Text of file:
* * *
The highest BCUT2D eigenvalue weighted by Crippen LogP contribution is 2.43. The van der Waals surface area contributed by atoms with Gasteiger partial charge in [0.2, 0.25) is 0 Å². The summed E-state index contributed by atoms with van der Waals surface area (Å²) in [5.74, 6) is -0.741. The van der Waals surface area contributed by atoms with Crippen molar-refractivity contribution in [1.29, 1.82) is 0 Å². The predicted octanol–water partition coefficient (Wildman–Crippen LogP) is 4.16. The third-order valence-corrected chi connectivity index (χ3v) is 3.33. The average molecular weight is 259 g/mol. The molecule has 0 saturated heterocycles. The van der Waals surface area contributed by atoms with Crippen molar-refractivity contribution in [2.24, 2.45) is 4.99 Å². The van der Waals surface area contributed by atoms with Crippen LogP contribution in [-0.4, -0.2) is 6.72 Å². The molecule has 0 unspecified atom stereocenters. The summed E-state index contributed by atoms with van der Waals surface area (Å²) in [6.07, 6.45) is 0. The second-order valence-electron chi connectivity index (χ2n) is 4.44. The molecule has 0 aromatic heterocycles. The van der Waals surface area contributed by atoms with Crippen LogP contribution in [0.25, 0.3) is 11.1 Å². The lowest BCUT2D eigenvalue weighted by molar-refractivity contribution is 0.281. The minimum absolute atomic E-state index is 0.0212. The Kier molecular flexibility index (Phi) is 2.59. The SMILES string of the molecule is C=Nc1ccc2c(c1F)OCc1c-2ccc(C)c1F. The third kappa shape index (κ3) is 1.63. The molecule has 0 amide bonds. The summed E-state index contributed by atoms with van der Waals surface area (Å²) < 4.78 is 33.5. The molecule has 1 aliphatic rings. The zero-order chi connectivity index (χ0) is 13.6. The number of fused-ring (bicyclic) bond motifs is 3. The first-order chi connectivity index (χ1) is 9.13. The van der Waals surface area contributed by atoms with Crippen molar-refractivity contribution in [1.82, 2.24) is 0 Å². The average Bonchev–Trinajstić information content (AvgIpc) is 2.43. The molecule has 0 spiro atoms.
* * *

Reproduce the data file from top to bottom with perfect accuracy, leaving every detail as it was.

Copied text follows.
The highest BCUT2D eigenvalue weighted by Crippen LogP contribution is 2.43. The van der Waals surface area contributed by atoms with Gasteiger partial charge in [0.2, 0.25) is 0 Å². The summed E-state index contributed by atoms with van der Waals surface area (Å²) in [5.74, 6) is -0.741. The van der Waals surface area contributed by atoms with Crippen molar-refractivity contribution in [1.29, 1.82) is 0 Å². The predicted octanol–water partition coefficient (Wildman–Crippen LogP) is 4.16. The third-order valence-corrected chi connectivity index (χ3v) is 3.33. The average molecular weight is 259 g/mol. The molecule has 0 saturated heterocycles. The van der Waals surface area contributed by atoms with Crippen molar-refractivity contribution in [2.24, 2.45) is 4.99 Å². The van der Waals surface area contributed by atoms with Crippen LogP contribution in [-0.4, -0.2) is 6.72 Å². The molecule has 0 unspecified atom stereocenters. The summed E-state index contributed by atoms with van der Waals surface area (Å²) in [6.07, 6.45) is 0. The second-order valence-electron chi connectivity index (χ2n) is 4.44. The molecule has 0 aromatic heterocycles. The van der Waals surface area contributed by atoms with Crippen LogP contribution in [0.25, 0.3) is 11.1 Å². The lowest BCUT2D eigenvalue weighted by molar-refractivity contribution is 0.281. The minimum absolute atomic E-state index is 0.0212. The Kier molecular flexibility index (Phi) is 2.59. The SMILES string of the molecule is C=Nc1ccc2c(c1F)OCc1c-2ccc(C)c1F. The third kappa shape index (κ3) is 1.63. The molecule has 0 amide bonds. The summed E-state index contributed by atoms with van der Waals surface area (Å²) < 4.78 is 33.5. The molecule has 1 aliphatic rings. The zero-order chi connectivity index (χ0) is 13.6. The number of fused-ring (bicyclic) bond motifs is 3. The first-order chi connectivity index (χ1) is 9.13. The van der Waals surface area contributed by atoms with Crippen molar-refractivity contribution in [1.82, 2.24) is 0 Å². The average Bonchev–Trinajstić information content (AvgIpc) is 2.43. The molecule has 0 spiro atoms.